Yes, Nehemiah’s “army” was no army, and yes they were working and ready to fight at all times – working and soldiering. The work was not a problem, these were workers. Soldiering, however, was not on the job description.
There was a solution to that problem – don’t do the fighting. What? Isn’t that kind of important to the whole take the city for God part? Won’t the enemy attack if they know we cannot defend ourselves? Does it make any sense to put laborers up on the wall where soldiers should be?
All of those were legitimate concerns and real fears. They were indeed under-armored and over-worked. The answers to all those questions made the solution sound even more impossible, which is precisely where it needed to be for victory. God’s victory. Complete victory.
Bring the story to modern times and End Times. Many Watchmen are not in full-time ministry. Many have no experience at this work. The majority are misunderstood for their stand. And worst of all, we are divided far apart from each other. Unpaid, misunderstood, inexperienced, and alone: not the best set of circumstances. Definitely not a recipe for success.
God says, “Perfect. Exactly as planned.”
We all face a literal, spiritual, powerful enemy with experience that goes all the way back to Adam and Eve. He’s invisible, accompanied by thousands or millions or billions of evil soldiers who are also invisible and don’t fight fair. Why would God see all those same conditions and weaknesses, and yet send ill-equipped and over-matched humans to do the job He could do Himself with one wave of His hand? Two reasons; and these two are the core and foundation and the very definition of the battles and work Watchmen face in this century.
First, our strength is made perfect in weakness.
“And He has said to me, “My grace is sufficient for you, for power is perfected in weakness.” Most gladly, therefore, I will rather boast about my weaknesses, so that the power of Christ may dwell in me.” (2 Cor. 12:9)
We fully comprehend our weakness after we’ve won a battle everyone knew was impossible, but God rose to our rescue. Compared to some enemies, we are completely over-matched. We are genuinely outnumbered, and the enemy doesn’t fight by the same rules as the rest of us. Note the verse does not say God increases our strength, or sends us reinforcements, or magically multiplies our number of soldiers.
It says we have weaknesses, but our strength can be perfected even in our weakness because God is our strength.
Second, the favor of God rests upon us when we do His work.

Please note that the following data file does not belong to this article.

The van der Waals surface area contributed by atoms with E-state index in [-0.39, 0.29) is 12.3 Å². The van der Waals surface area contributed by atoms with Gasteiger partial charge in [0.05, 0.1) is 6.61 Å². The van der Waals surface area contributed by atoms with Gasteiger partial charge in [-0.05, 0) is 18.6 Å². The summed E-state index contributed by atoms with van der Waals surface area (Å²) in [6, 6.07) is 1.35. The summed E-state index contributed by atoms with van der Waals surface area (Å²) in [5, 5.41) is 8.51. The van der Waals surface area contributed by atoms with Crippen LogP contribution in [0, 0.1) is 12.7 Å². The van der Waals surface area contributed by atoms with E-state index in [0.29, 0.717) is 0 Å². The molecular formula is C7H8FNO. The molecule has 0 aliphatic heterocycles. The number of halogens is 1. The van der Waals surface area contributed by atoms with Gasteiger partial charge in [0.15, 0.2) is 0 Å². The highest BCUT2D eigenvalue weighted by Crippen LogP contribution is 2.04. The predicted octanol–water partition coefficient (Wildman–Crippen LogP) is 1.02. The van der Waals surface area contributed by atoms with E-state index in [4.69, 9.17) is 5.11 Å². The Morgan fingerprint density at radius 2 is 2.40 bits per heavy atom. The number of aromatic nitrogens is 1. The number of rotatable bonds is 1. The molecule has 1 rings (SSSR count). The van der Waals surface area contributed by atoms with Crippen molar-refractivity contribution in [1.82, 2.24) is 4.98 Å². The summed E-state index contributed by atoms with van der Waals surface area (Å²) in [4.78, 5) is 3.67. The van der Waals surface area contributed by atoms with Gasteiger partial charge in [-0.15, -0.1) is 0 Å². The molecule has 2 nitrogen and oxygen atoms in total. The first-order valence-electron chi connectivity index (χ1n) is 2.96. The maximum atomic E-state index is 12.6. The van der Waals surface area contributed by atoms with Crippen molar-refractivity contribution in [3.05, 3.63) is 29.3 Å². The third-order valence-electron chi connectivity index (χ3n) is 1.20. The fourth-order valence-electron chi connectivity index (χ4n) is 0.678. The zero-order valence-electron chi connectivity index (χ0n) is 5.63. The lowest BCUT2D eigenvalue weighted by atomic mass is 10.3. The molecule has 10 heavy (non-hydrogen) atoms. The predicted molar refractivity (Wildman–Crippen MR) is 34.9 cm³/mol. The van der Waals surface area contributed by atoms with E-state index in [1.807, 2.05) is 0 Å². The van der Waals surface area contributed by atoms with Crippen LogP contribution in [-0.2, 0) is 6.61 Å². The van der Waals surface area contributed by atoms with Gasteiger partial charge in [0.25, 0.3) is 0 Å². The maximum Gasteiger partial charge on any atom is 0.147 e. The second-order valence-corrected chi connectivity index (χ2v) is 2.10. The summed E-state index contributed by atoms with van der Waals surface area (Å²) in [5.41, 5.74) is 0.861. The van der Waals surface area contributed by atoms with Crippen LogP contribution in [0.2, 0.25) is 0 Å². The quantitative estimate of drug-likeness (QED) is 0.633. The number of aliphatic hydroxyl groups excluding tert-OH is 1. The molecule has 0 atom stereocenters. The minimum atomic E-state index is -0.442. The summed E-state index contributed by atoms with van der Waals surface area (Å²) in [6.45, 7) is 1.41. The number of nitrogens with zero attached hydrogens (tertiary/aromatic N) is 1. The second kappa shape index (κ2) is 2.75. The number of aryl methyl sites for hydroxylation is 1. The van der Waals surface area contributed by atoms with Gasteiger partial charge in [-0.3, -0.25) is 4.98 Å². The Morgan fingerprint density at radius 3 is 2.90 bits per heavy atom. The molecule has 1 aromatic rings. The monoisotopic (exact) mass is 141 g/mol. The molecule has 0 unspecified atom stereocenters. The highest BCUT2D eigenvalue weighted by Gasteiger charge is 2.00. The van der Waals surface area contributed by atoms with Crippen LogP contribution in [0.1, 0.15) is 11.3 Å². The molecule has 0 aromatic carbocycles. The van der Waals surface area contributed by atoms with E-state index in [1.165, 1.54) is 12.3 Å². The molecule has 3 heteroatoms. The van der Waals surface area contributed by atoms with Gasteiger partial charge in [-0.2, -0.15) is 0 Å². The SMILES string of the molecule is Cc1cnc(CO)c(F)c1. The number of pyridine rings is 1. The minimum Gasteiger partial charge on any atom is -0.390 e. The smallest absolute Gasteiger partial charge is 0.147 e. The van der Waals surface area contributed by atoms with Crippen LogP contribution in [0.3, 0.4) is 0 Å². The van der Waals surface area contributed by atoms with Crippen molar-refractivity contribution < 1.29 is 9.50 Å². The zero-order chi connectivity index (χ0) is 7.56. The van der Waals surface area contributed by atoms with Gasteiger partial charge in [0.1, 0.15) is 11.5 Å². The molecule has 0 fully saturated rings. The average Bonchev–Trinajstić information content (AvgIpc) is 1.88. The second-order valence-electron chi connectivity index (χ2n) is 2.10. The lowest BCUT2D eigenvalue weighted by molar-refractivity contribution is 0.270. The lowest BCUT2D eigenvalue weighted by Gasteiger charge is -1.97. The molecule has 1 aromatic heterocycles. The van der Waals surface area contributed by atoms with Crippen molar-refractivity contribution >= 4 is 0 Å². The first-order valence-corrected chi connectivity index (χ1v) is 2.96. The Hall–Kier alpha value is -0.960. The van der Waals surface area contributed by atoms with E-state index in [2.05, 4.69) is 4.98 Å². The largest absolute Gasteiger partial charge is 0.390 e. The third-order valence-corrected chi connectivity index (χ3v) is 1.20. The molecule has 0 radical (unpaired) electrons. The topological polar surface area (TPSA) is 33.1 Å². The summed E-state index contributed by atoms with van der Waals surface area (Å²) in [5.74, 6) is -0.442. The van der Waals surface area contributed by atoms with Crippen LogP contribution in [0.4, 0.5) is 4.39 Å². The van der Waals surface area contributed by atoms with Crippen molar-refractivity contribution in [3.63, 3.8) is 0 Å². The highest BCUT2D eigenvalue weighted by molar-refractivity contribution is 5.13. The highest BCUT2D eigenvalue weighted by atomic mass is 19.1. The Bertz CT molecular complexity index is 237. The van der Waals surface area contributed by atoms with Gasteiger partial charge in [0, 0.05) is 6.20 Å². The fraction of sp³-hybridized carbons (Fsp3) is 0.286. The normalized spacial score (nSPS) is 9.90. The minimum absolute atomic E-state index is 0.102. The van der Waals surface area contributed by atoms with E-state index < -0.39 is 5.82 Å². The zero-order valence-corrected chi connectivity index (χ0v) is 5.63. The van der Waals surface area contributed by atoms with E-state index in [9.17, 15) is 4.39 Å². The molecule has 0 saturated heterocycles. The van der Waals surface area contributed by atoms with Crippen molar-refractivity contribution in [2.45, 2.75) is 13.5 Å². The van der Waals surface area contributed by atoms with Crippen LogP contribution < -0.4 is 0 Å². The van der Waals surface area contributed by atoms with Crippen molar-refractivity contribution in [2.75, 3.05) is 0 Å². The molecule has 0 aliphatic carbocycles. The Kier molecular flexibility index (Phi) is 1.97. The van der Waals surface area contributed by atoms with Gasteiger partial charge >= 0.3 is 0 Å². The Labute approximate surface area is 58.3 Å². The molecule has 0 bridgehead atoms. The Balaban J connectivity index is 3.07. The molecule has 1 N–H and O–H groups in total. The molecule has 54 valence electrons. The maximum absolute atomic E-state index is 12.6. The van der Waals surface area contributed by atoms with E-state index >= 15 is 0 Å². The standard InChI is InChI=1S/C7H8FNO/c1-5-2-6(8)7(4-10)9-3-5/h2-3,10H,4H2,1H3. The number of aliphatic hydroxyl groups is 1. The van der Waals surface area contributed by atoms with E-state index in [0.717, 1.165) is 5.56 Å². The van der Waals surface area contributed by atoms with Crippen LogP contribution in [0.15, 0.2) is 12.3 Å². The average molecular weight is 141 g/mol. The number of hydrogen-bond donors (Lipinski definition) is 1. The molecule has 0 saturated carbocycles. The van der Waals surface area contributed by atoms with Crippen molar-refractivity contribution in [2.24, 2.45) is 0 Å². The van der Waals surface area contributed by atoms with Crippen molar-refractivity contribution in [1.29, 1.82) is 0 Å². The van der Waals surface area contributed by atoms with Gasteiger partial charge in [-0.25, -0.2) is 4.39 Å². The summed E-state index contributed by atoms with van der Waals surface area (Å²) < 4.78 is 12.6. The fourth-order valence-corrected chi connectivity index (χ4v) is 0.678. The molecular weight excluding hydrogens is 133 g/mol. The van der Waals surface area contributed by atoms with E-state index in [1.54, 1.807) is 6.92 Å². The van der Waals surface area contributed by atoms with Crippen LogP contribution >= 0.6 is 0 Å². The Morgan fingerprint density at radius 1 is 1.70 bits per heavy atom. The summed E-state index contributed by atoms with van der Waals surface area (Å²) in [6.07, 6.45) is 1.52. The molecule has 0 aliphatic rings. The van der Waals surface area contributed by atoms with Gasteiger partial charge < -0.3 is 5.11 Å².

“And let the beauty of the LORD our God be on us: and establish You the work of our hands on us; yes, the work of our hands establish You it.” (Psalm 90:17).
We can do the work because God gives us strength and inexplicable wisdom to see the answers others do not understand and do the work others would not even attempt. Nehemiah’s work seemed insurmountable, yet with two words, the problem was solved,
Those with Nehemiah did not come to the city with the skills to rebuild a city wall. He needed stone masons, he had shepherds. His work required architects, he had handmaids. He needed armed and trained warriors, he had tentmakers. He needed Watchmen, he had mothers. That is how they arrived, but that was not who they remained.
Nehemiah’s shepherds became builders. Nehemiah’s mothers became watchers. Nehemiah’s elders became swordsmen. As far as Scripture tells us, there was not a military man among them. Let that settle for a moment. There were no soldiers in Nehemiah’s army.
With all the above being accurate, and it is; and with all the characters playing the roles they played, and they did, we can only arrive at one conclusion.
God is able to accomplish His goals with anyone who is willing to serve. He equips the called, He does not (always) call the equipped. God is not only able to use anyone for anything, He does it regularly and on purpose.
Watchman, this is your moment. God has called you to this role. You may be fully prepared, studied, equipped and knowledgeable …or not.
Hear this. Write it down—no, seriously, write it down.
Repeat it to yourself until it resonates within you and you know it as surely as you know your own name. God will use you, because He has called you, because He knows you. Say it. Believe it. Walk in it. Here it is,
Known by God. Called by God. Equipped by God. Used by God.
What could any Watchman, or any Christian, ask beyond that?